Mexican heroin is now cheaper and easier to buy than these pills, which is the driving force behind the ferocious heroin epidemic inflicting the United States. Do we seriously think the arrest of Joaquin Guzman is going to halt or even slow down the export of that heroin?
    The Sinaloa cartel might miss a beat, but only a beat. And its competitors are even now trying to find a way to move in on that market. Guzman's partner, possible successor to the cartel as well as his possible betrayer, Ismael Zambada, made his millions exporting methamphetamine and monopolizing the American market. Is he just going to stop?
    As long as there are buyers there will be sellers, and not very far down the road we'll be celebrating the capture of the next "Guzman," someone who is already maneuvering his climb to the top of the drug pyramid.
    Joaquin Guzman (I resist calling him "El Chapo" because the diminutive nickname makes him appear to be a colorful character rather than the mass murderer he is), deserves to pay for his sins, which are many and horrific. If this is the end of Guzman (still a doubtful proposition), I shed no tears for him, nor should anyone.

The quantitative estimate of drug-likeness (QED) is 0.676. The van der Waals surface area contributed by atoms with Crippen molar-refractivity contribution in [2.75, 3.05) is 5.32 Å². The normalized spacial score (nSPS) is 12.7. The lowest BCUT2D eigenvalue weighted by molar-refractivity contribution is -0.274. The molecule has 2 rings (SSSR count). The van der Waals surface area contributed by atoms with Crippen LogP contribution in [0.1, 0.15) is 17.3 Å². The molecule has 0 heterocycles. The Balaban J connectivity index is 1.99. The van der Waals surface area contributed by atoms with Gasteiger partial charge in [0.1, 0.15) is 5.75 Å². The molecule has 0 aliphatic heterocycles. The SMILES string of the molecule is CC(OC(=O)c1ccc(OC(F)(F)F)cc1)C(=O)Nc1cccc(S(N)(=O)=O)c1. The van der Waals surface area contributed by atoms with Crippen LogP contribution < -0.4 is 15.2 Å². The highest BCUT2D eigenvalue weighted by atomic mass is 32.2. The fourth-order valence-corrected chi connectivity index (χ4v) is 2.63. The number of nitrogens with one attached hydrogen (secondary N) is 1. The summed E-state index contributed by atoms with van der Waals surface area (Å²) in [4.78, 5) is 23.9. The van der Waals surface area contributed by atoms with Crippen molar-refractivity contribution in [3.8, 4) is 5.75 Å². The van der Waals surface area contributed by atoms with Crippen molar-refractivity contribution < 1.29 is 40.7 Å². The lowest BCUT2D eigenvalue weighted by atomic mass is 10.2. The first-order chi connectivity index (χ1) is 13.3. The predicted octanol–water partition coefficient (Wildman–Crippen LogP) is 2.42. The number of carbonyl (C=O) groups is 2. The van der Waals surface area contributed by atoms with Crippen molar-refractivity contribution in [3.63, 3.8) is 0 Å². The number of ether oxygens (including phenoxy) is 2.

But let's not delude ourselves that this is anything more than the capture of one admittedly horrible individual. As long as we continue to buy these drugs at the same time we prohibit them, we will continue to create and support the endless cycle of Joaquin Guzmans.
    This is the same old thing, over and over and over again.